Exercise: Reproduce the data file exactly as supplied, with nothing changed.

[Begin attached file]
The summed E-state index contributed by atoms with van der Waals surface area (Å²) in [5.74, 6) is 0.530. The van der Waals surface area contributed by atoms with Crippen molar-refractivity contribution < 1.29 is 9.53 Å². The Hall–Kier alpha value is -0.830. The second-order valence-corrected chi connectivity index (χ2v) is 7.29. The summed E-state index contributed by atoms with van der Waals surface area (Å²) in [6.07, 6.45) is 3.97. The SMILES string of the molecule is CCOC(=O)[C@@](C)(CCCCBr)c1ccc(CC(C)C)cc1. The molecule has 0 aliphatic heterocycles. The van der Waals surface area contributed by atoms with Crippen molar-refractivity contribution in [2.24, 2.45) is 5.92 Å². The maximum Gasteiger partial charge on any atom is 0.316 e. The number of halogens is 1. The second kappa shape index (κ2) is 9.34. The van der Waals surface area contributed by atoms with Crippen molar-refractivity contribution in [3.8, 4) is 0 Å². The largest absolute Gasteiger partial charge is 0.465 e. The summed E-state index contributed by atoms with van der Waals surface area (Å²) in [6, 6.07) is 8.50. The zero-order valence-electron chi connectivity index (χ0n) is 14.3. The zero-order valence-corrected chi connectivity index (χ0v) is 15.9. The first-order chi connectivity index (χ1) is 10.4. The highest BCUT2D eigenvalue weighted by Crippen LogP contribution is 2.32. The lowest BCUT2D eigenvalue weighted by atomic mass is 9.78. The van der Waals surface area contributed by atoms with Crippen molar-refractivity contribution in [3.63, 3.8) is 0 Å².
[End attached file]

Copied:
The summed E-state index contributed by atoms with van der Waals surface area (Å²) in [5.74, 6) is 0.530. The van der Waals surface area contributed by atoms with Crippen molar-refractivity contribution < 1.29 is 9.53 Å². The Hall–Kier alpha value is -0.830. The second-order valence-corrected chi connectivity index (χ2v) is 7.29. The summed E-state index contributed by atoms with van der Waals surface area (Å²) in [6.07, 6.45) is 3.97. The SMILES string of the molecule is CCOC(=O)[C@@](C)(CCCCBr)c1ccc(CC(C)C)cc1. The molecule has 0 aliphatic heterocycles. The van der Waals surface area contributed by atoms with Crippen molar-refractivity contribution in [2.24, 2.45) is 5.92 Å². The maximum Gasteiger partial charge on any atom is 0.316 e. The number of halogens is 1. The second kappa shape index (κ2) is 9.34. The van der Waals surface area contributed by atoms with Crippen molar-refractivity contribution in [3.8, 4) is 0 Å². The largest absolute Gasteiger partial charge is 0.465 e. The summed E-state index contributed by atoms with van der Waals surface area (Å²) in [6, 6.07) is 8.50. The zero-order valence-electron chi connectivity index (χ0n) is 14.3. The zero-order valence-corrected chi connectivity index (χ0v) is 15.9. The first-order chi connectivity index (χ1) is 10.4. The highest BCUT2D eigenvalue weighted by Crippen LogP contribution is 2.32. The lowest BCUT2D eigenvalue weighted by atomic mass is 9.78. The van der Waals surface area contributed by atoms with Crippen molar-refractivity contribution in [3.63, 3.8) is 0 Å².